The seasoned catcher we had was a boy named Tony Richmond (a 12-year-old) and he would be catching for Bud, who was only ten years old. The first inning, the Indians got a couple of hits off Bud and he walked two batters and the Indians scored two runs. The second inning, Bud goes to the pitching mound to warm up with Tony, the pitchers are allowed five warm-up pitches and then the catcher throws down to second base to do “around the horn” and back to the pitcher, that is what is supposed to happen. But, on this occasion, it did not happen that way.

Bud thought he threw his five warm-ups and turned around. Tony must’ve thought he had one more warm-up pitch and threw the ball back to Bud who was turned around and he got hit in the back of the head. He turned around and scolded Tony for doing that. Then the first batter stepped up to the plate and Bud threw three straight fastballs and struck the kid out. He did the same to the next two batters. I had never seen him throw that fast and hard before and, when he came in, he told me he was trying to make the ball sting Tony’s hand for hitting him in the head.

He pitched the whole game and the Indians did not get one hit the rest of the game. The manager and I were discussing this performance and made a joke about Greg wanting to hurt Tony’s hand. The rest of the season Bud got more playing time and even got to play shortstop a few games. The Astros finished with 16 wins and 5 losses that year. The manager told me he was headed to sea and wouldn’t be able to coach the next year and he asked me if I would take over the managers position for the Astros. I was delighted and said yes.

Things were going pretty good for me at work and, now that I was a Chief, it seemed that the students and hospital personnel gave me a lot more respect. I was averaging about one duty every three weeks and one Saturday or Sunday about once a month, so I had it pretty good. When we had the duty, we were called to the Chief of the Day watch. We had a change of Officers in our Lab School office; Lieutenant Commander Meyers was promoted to full Commander and was sent across the street to run the Laboratory at the main hospital and we welcomed Lieutenant Walt Rey to our office as our Officer in Charge.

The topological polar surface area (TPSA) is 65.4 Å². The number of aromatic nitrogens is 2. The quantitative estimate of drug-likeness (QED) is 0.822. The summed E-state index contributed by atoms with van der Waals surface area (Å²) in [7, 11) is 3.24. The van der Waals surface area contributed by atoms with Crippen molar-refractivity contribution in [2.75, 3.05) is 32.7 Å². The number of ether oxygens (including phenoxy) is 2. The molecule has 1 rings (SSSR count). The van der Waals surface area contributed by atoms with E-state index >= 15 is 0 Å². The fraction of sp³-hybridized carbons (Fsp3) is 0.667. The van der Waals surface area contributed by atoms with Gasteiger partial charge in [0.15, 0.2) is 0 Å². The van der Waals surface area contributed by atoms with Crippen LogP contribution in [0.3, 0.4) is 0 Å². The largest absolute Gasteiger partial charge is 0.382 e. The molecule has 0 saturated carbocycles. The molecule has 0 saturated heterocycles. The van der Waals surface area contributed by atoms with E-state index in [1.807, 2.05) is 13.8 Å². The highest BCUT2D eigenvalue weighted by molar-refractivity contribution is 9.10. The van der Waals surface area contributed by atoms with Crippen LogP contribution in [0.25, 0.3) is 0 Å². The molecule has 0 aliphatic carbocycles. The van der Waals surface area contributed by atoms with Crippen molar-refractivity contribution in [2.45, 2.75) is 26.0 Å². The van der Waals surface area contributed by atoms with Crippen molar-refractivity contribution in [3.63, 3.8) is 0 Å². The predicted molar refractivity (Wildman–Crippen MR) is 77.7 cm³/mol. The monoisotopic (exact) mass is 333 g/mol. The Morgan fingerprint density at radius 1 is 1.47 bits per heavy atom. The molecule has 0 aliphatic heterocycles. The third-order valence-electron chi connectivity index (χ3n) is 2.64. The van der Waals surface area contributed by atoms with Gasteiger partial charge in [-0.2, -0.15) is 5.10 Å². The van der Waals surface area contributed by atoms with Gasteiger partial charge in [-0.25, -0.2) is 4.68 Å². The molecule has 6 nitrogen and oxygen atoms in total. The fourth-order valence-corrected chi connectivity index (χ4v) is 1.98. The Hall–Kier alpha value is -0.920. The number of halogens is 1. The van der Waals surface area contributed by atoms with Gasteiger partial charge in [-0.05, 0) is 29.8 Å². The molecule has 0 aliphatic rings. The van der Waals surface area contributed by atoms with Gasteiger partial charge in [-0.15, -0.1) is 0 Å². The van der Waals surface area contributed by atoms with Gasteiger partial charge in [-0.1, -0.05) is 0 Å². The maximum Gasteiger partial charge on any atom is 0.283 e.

We all were going to miss Commander Meyers, but it was a great addition having Lieutenant Rey as our new boss. He and I got along super and we even played racquetball at noon almost every day. We had some extremely intense matches constantly and, one day while we were playing, I hit a ball off the back wall and Walt could play the wall like crazy and when he hit the ball this day, he managed to hit it very low, hard, and fast between my legs and hit my manhood and I went down with a loud scream in a very high voice. I picked myself up and took a short break in order to regain my composure (and my voice). We played almost every day and became the best of friends.

We had a big change of personnel in our office and we got a softball team together with mostly the guys in the office, but we added a few civilian guys and we joined a city softball league. I was also taking a few fun classes at Mesa College that included singing and mime, I am sort of an entertainer at heart. I did some mime in and around the city of San Diego and had a few singing engagements.

More later, Grandson.

Love,
Grandpa

 

Stan Gerding is the author of the book The Nam “Doc” A Navy Corpsman’s Story.

 

Stan Gerding

Stan Gerding is a retired veteran after 23 years in the Navy that included a tour of duty in Vietnam as a Corpsman, 1968-1969. He has since been the administrator of various healthcare organizations, a high school science teacher, an author, a singer, and is the father of Greg Gerding and grandfather to Jack.